Teaching Artist Statement:

At Girls Rock Philly, my teaching studio has been endearingly nicknamed “The ClassWomb” because I take intentional steps to build my learning spaces as sites of continual rebirth and evolution. “The ClassWomb” celebrates mistakes, questions, frustration, slowness and vulnerability as the birthplace of growth. Through the exploration of music, my students and I empower each other by embarking on the radical process of learning without shame and expressing without fear. 

As my relationship to music evolves, I find that my art is no longer primarily focused on my technical skills on an instrument, but more and more so on my ability to create space. I find my fullest self in the act of creating space in which people feel safe, yet challenged enough -- vulnerable, yet courageous enough-- to reckon deeply with themselves, with their potential, with their learning styles, with their memories, with their questions, with grief, with love, with the challenging world around them. 
 

Teaching Experience:
-Cello technique and cello improvisation
-Beginner: bass, guitar and piano
-General music theory

Workshop Experience: 
-"Golliwog's Cakewalk: An Analysis and Deconstruction of Institutionalized Racism in Music
-"Fearless Songwriting"
-"Identity, Power and Music"
-"Hold the Space: An Exercise in Not Shrinking on Stage" 
(intended for audiences of girls, women, trans* and gender non-conforming folks)

 

My teaching philosophy is influenced, informed and inspired by Lincoln Center Education Teaching Artist Development Labs,   the Suzuki Method (string education), the Dalcroze Method (a eurythmic approach centered around movement and the body) and the international Girls Rock Camp Alliance.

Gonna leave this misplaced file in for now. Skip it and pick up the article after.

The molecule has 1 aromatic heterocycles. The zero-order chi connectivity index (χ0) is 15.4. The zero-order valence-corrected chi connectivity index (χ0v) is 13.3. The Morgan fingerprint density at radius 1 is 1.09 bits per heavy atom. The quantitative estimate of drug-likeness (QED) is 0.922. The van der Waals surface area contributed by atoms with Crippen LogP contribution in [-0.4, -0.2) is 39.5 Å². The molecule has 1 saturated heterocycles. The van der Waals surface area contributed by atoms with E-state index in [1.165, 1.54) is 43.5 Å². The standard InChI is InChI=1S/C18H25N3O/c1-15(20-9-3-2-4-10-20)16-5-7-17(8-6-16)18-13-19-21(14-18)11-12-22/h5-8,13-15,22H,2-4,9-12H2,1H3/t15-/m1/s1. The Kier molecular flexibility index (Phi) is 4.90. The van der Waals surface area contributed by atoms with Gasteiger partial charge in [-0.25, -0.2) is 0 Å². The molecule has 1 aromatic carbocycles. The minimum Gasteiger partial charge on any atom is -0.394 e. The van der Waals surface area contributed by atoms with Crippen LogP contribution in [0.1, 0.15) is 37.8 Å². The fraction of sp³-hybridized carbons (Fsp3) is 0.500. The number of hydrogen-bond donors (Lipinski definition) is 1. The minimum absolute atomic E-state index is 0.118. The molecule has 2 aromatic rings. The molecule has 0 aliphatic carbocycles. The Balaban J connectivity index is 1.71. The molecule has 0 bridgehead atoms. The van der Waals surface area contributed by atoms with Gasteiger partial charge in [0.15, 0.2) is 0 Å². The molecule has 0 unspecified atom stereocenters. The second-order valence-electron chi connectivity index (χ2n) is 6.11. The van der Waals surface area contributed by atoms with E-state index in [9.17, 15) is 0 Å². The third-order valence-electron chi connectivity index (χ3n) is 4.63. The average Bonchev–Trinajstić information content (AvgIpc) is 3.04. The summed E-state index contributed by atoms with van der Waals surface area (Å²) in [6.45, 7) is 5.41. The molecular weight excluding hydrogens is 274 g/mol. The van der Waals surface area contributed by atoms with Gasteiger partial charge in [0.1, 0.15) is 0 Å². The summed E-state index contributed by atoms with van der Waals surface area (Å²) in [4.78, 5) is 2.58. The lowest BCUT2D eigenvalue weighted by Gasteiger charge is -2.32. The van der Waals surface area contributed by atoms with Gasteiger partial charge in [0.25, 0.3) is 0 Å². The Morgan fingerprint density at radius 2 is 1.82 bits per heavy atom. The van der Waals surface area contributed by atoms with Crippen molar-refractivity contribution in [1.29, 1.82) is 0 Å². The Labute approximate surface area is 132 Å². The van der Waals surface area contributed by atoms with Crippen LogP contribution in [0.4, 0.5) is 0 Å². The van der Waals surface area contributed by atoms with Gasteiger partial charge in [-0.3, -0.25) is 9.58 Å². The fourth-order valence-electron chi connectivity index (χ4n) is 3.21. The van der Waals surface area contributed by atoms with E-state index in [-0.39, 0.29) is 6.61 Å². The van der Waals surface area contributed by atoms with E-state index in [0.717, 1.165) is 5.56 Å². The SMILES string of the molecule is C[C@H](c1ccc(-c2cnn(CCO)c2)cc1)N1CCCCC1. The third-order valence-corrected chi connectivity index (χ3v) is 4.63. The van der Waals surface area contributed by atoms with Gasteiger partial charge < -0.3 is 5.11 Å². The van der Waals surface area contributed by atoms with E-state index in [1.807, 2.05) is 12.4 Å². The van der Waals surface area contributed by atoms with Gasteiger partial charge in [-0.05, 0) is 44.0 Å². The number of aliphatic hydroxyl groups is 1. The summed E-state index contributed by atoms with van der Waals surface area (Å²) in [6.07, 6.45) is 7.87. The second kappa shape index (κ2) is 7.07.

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 "Own your voice, Don't be afraid." -  Kiran Gandhi  , guest artist and educator for  Identity, Power and Music  (2016) 

"Own your voice, Don't be afraid." -Kiran Gandhi, guest artist and educator for Identity, Power and Music (2016) 

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"Our Star-Spangled Banner" (2018)

Catalyzed by contemporary protests of the National Anthem, my Identity, Power and Music students chose to write their own verse to the Star-Spangled Banner and re-arrange the piece for their orchestra as a way to make room for and represent their stories as youth of color growing up in America.

Click here learn more about this project and to read our program notes.

Identity, Power and Music is a Play On, Philly! Academy class that creates space for students to discuss issues of race, gender, and identity, especially in the context of media, art, and classical music.